We were traveling to my grandparents’ home from the airport. I was riding in the back of the pickup truck. I looked up and saw big, bright stars. So big and bright I thought I could reach them if only I held out my arms. I remember the inner child in me wondering if our province was in an elevated position above the rest of the world, or if the heavens drew closer to the ground in that area. Or, with the rest of the ones in the back of the pickup truck talking with one another, I wondered if the heavens extended its hands downward to reach me and me alone.

April 26, 2014 / Summer camp (Rizal)

I was walking back to our cabin when I happened to look up at the sky. My feet came to a slow halt. Above me hung what seemed like thousands of stars. I just recently read a book about how the past, in some bizarre way, could be preserved, fossilized in the stars. Surrounded with trees and mountains, and with what limited energy the campsite had, I thought, somewhere on the other end of time, a hundred light-years from then, someone else, some distant future creature, might be looking back at the preserved image of a girl, who stood alone in the middle of the darkness, awestruck with the stories the universe holds. 

November 16, 2014 / Bedroom

I lay awake in bed until the earliest hours just staring at the night sky from my window. There wasn’t much to see, only a few stars here and there. I wrote in my journal, “I am staring at a faint-lit star. I wonder whether I am staring at a journeying light or staring back into a fading history. I wish to let her know I have noticed her.

June 12, 2015 / Batangas

I stood a short distance away from the shore. It was dark. I remember there were sources of light here and there, but insufficient to illuminate most of the area. I looked into the distant night sky where a dance of lightning was displayed. Despite the cloudy skies, a number of faint-lit stars still scattered in close proximity. That night, I saw a shooting star. And then another. My heart was filled with wonder. I’ve seen shooting stars before, but not on the same night sky with lightning.

December 2015 / South Cotabato

  • My cousin and I walked outside from a birthday party and ran into the field across the house. We held each other hand in hand, turned ’round and ’round and laughed like crazies. Later, we climbed the roof of my grandfather’s tricycle and lay there to stargaze, although there wasn’t anything to gaze on. It was a starless night. But this moment just felt so stellar.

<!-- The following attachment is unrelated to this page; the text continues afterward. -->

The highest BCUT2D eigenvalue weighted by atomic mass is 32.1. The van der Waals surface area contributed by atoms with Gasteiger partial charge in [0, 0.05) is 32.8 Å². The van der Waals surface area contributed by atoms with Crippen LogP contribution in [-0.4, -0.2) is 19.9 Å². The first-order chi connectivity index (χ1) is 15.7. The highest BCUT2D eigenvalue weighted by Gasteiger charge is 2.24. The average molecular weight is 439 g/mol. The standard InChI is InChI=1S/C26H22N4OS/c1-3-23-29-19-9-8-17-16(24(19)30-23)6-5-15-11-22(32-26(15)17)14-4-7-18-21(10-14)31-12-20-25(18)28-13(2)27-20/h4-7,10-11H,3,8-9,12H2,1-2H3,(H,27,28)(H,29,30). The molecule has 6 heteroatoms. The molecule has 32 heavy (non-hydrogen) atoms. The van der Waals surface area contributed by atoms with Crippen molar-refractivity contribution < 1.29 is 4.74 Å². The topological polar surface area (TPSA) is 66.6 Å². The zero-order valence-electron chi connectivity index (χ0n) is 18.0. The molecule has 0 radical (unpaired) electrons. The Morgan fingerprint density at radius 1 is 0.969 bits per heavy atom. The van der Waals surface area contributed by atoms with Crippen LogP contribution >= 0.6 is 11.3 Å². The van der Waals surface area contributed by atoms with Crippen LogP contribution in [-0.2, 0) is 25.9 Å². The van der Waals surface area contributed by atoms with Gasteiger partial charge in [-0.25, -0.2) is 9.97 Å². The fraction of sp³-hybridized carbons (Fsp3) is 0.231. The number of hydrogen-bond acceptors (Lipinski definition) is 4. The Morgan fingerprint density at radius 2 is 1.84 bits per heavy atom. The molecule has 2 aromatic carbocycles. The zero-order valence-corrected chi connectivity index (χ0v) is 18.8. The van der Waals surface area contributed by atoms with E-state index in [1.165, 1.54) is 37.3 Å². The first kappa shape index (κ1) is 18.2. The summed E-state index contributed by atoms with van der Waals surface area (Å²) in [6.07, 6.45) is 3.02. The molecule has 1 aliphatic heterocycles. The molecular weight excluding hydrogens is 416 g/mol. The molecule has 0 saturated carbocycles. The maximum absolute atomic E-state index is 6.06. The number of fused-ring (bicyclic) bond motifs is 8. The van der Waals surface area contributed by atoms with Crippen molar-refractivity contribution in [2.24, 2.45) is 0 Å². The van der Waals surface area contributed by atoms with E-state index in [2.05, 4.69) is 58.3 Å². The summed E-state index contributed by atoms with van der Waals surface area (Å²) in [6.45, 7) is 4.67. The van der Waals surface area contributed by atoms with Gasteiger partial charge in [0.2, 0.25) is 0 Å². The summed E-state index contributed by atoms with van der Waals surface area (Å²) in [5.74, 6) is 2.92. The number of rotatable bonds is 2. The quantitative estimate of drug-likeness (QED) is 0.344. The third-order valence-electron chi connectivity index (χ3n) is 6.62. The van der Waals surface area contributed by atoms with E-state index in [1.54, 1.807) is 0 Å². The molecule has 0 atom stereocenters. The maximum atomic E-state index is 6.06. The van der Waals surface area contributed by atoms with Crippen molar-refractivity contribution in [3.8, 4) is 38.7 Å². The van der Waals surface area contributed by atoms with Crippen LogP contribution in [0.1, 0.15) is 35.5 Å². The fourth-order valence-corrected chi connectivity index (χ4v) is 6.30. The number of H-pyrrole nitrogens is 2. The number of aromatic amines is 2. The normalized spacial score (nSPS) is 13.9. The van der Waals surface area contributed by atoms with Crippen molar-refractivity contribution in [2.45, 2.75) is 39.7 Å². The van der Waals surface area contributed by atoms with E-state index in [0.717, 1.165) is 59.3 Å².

• We had been in the province for a couple of weeks and it had mostly been starless nights. But there was one evening when my brother called me out as I was taking a bath, urging me to see the night sky. At last, hundreds of bright stars. Together with my brother and 5 other cousins, we went at the back of my grandparents’ house and laid out carton papers on the ground. One of us put the lights off, and we all just lay there – silent, amazed – until the wind blew the clouds back.

March 7, 2016 / Bedroom 

The stars in the night sky slowly faded as the sun appeared in the horizon. I posted in my social account,  I’ve always loved night stars but today I have come to love the day star — sun — in an extra special way. It’s fascinating how there are so many stars in space which are millions of times brighter than her. But to earth, to us, no other star compares to her splendor. She outshines all the others (even those which are millions of times more brilliant than her in space). I thought about that for the rest of the day, and about the people who are under the impression that they are dull, irrelevant but are just like the sun to others’ secret worlds. I suppose they are as many as a night sky full of stars.

April 2016 / Marinduque

It was a quiet town with too little electricity supply. I went to bed as early as 8:00 PM. I felt far from the world that night, felt lonely although it was exactly what I came there for in the first place. To be detached from everything. But perhaps that night I was lonely for a different reason – I felt detached from everyone. I got up later to use the comfort room that was located outside the house. Outside, there was only darkness and the echoing sound of crickets in the distance. I looked up at the night sky and there hung countless of tiny sparkling dots. In that instant, I felt comforted in some strange way. You are not alone, said the One who held the stars together.

October 2016/ Jomalig, Quezon 

I was in an island that was 5-hour bus ride, 6-hour boat ride away from home. An island that seemed isolated from the rest of the world. Limited electricity supply, just like most of the provinces I’ve visited. I was in the rooftop with a friend, our backs against the bench. A number of fireflies in the air, like scintillating stars in motion. The universe looked down on us, as if telling us in a majestic voice, behold! We stared, of course, the ardent spectators that we were. It was almost impossible to find an empty spot in the skies. It was the first time I saw the milky way in such clarity. I kept exclaiming, ang ganda, never satisfied enough to say it just once, as if I needed to get the words out again and again, or else I’d explode. Eventually, there was none left, only silence. An overwhelming sense of wonder, and peace, and belonging engulfed me. For the longest time, I did not wish to be elsewhere. I wanted so badly to be there, in that moment, and to just stay. Under the stars, I thought, what a strange thing to be infinitesimal in the entirety of the universe, and yet be the greatest in all creations of the universe-Maker. If people are so fascinated with the stars, or with anything beautiful in the world, then there is no reason for them to doubt their own beauty and worth. Living, breathing souls are much more wondrous than these.

(note: this post is constantly subject to revision. revisit this page for new memories.)

share your stellar stories to cortes.sheresh@gmail.com